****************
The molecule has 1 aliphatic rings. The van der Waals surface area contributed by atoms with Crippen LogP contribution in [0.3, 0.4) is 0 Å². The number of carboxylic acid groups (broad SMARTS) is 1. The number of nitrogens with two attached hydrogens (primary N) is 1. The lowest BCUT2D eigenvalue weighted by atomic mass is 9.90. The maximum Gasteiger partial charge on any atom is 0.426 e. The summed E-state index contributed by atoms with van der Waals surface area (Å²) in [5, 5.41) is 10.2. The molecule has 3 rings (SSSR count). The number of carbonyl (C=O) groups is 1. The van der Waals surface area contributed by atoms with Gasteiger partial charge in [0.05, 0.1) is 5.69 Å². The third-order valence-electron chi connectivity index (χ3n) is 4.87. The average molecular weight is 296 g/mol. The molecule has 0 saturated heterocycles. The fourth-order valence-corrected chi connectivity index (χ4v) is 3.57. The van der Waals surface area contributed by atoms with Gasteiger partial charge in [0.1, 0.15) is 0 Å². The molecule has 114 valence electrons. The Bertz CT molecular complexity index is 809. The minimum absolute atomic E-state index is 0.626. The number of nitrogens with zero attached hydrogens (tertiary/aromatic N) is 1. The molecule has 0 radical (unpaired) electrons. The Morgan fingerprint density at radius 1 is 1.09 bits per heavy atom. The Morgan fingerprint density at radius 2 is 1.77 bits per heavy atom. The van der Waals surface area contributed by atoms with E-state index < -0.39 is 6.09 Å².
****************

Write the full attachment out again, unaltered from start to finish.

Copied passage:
The molecule has 1 aliphatic rings. The van der Waals surface area contributed by atoms with Crippen LogP contribution in [0.3, 0.4) is 0 Å². The number of carboxylic acid groups (broad SMARTS) is 1. The number of nitrogens with two attached hydrogens (primary N) is 1. The lowest BCUT2D eigenvalue weighted by atomic mass is 9.90. The maximum Gasteiger partial charge on any atom is 0.426 e. The summed E-state index contributed by atoms with van der Waals surface area (Å²) in [5, 5.41) is 10.2. The molecule has 3 rings (SSSR count). The number of carbonyl (C=O) groups is 1. The van der Waals surface area contributed by atoms with Gasteiger partial charge in [0.05, 0.1) is 5.69 Å². The third-order valence-electron chi connectivity index (χ3n) is 4.87. The average molecular weight is 296 g/mol. The molecule has 0 saturated heterocycles. The fourth-order valence-corrected chi connectivity index (χ4v) is 3.57. The van der Waals surface area contributed by atoms with Gasteiger partial charge in [0.1, 0.15) is 0 Å². The molecule has 114 valence electrons. The Bertz CT molecular complexity index is 809. The minimum absolute atomic E-state index is 0.626. The number of nitrogens with zero attached hydrogens (tertiary/aromatic N) is 1. The molecule has 0 radical (unpaired) electrons. The Morgan fingerprint density at radius 1 is 1.09 bits per heavy atom. The Morgan fingerprint density at radius 2 is 1.77 bits per heavy atom. The van der Waals surface area contributed by atoms with E-state index < -0.39 is 6.09 Å².